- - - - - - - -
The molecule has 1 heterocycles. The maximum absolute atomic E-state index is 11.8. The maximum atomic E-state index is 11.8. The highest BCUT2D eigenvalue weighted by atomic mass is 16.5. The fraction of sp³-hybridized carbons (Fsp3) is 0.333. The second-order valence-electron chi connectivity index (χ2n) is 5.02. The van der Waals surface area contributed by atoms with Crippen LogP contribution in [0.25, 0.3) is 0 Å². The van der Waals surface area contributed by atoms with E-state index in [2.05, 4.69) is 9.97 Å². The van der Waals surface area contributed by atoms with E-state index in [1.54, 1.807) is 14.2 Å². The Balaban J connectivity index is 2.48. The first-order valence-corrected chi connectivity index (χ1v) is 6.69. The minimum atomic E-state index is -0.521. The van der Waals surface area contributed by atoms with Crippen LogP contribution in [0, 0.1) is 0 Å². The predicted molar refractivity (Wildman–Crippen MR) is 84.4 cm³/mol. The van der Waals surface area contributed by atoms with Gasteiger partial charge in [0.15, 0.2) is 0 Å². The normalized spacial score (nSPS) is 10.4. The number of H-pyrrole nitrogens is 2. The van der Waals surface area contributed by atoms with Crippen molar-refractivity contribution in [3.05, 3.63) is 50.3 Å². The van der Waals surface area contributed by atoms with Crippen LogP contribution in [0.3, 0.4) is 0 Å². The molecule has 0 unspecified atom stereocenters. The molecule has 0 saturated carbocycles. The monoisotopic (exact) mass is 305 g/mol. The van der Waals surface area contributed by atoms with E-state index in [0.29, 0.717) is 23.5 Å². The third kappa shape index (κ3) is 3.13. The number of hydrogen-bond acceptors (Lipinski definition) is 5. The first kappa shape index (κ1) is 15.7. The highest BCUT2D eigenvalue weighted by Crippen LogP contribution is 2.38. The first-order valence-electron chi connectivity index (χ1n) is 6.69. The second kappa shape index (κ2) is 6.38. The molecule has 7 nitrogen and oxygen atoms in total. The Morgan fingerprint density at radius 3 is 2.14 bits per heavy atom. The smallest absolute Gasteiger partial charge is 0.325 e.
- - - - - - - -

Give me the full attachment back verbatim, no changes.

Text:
The molecule has 1 heterocycles. The maximum absolute atomic E-state index is 11.8. The maximum atomic E-state index is 11.8. The highest BCUT2D eigenvalue weighted by atomic mass is 16.5. The fraction of sp³-hybridized carbons (Fsp3) is 0.333. The second-order valence-electron chi connectivity index (χ2n) is 5.02. The van der Waals surface area contributed by atoms with Crippen LogP contribution in [0.25, 0.3) is 0 Å². The van der Waals surface area contributed by atoms with E-state index in [2.05, 4.69) is 9.97 Å². The van der Waals surface area contributed by atoms with E-state index in [1.54, 1.807) is 14.2 Å². The Balaban J connectivity index is 2.48. The first-order valence-corrected chi connectivity index (χ1v) is 6.69. The minimum atomic E-state index is -0.521. The van der Waals surface area contributed by atoms with Crippen LogP contribution in [0, 0.1) is 0 Å². The predicted molar refractivity (Wildman–Crippen MR) is 84.4 cm³/mol. The van der Waals surface area contributed by atoms with Gasteiger partial charge in [0.15, 0.2) is 0 Å². The normalized spacial score (nSPS) is 10.4. The number of H-pyrrole nitrogens is 2. The van der Waals surface area contributed by atoms with Crippen molar-refractivity contribution in [3.05, 3.63) is 50.3 Å². The van der Waals surface area contributed by atoms with Crippen LogP contribution in [0.3, 0.4) is 0 Å². The molecule has 0 unspecified atom stereocenters. The molecule has 0 saturated carbocycles. The monoisotopic (exact) mass is 305 g/mol. The van der Waals surface area contributed by atoms with E-state index in [0.29, 0.717) is 23.5 Å². The third kappa shape index (κ3) is 3.13. The number of hydrogen-bond acceptors (Lipinski definition) is 5. The first kappa shape index (κ1) is 15.7. The highest BCUT2D eigenvalue weighted by Crippen LogP contribution is 2.38. The first-order valence-electron chi connectivity index (χ1n) is 6.69. The second kappa shape index (κ2) is 6.38. The molecule has 7 nitrogen and oxygen atoms in total. The Morgan fingerprint density at radius 3 is 2.14 bits per heavy atom. The smallest absolute Gasteiger partial charge is 0.325 e.